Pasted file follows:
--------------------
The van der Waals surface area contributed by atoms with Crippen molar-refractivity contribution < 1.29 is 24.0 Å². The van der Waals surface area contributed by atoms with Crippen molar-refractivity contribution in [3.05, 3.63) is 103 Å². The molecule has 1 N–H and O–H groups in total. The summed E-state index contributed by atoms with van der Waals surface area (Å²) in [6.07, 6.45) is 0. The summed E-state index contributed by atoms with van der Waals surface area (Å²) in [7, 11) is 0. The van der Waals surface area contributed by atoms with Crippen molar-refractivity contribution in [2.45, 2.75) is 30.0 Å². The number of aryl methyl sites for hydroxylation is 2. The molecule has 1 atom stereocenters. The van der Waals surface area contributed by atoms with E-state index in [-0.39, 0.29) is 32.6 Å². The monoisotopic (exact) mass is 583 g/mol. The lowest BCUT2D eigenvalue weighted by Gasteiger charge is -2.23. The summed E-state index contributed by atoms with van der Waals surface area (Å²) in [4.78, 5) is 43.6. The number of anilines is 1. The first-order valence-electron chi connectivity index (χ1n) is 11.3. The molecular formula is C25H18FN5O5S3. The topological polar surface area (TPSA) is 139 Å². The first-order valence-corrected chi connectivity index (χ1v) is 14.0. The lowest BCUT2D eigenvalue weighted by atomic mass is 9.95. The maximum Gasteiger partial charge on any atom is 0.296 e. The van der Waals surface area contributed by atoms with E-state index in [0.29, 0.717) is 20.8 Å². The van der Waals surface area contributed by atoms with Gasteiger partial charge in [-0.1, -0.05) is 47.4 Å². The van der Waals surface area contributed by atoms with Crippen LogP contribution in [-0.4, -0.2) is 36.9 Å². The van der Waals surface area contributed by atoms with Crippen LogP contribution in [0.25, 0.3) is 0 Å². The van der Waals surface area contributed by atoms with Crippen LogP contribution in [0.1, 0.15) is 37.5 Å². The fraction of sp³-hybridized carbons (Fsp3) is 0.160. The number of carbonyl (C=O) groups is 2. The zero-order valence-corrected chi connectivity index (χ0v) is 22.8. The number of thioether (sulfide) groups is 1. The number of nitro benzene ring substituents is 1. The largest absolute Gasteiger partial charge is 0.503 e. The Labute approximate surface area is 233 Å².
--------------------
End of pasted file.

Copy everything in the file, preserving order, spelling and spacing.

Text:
The van der Waals surface area contributed by atoms with Crippen molar-refractivity contribution < 1.29 is 24.0 Å². The van der Waals surface area contributed by atoms with Crippen molar-refractivity contribution in [3.05, 3.63) is 103 Å². The molecule has 1 N–H and O–H groups in total. The summed E-state index contributed by atoms with van der Waals surface area (Å²) in [6.07, 6.45) is 0. The summed E-state index contributed by atoms with van der Waals surface area (Å²) in [7, 11) is 0. The van der Waals surface area contributed by atoms with Crippen molar-refractivity contribution in [2.45, 2.75) is 30.0 Å². The number of aryl methyl sites for hydroxylation is 2. The molecule has 1 atom stereocenters. The van der Waals surface area contributed by atoms with E-state index in [-0.39, 0.29) is 32.6 Å². The monoisotopic (exact) mass is 583 g/mol. The lowest BCUT2D eigenvalue weighted by Gasteiger charge is -2.23. The summed E-state index contributed by atoms with van der Waals surface area (Å²) in [4.78, 5) is 43.6. The number of anilines is 1. The first-order valence-electron chi connectivity index (χ1n) is 11.3. The molecular formula is C25H18FN5O5S3. The topological polar surface area (TPSA) is 139 Å². The first-order valence-corrected chi connectivity index (χ1v) is 14.0. The lowest BCUT2D eigenvalue weighted by atomic mass is 9.95. The maximum Gasteiger partial charge on any atom is 0.296 e. The van der Waals surface area contributed by atoms with E-state index in [0.29, 0.717) is 20.8 Å². The van der Waals surface area contributed by atoms with Gasteiger partial charge in [-0.1, -0.05) is 47.4 Å². The van der Waals surface area contributed by atoms with Crippen LogP contribution in [-0.4, -0.2) is 36.9 Å². The van der Waals surface area contributed by atoms with Crippen LogP contribution in [0.25, 0.3) is 0 Å². The van der Waals surface area contributed by atoms with Crippen LogP contribution in [0.1, 0.15) is 37.5 Å². The fraction of sp³-hybridized carbons (Fsp3) is 0.160. The number of carbonyl (C=O) groups is 2. The zero-order valence-corrected chi connectivity index (χ0v) is 22.8. The number of thioether (sulfide) groups is 1. The number of nitro benzene ring substituents is 1. The largest absolute Gasteiger partial charge is 0.503 e. The Labute approximate surface area is 233 Å².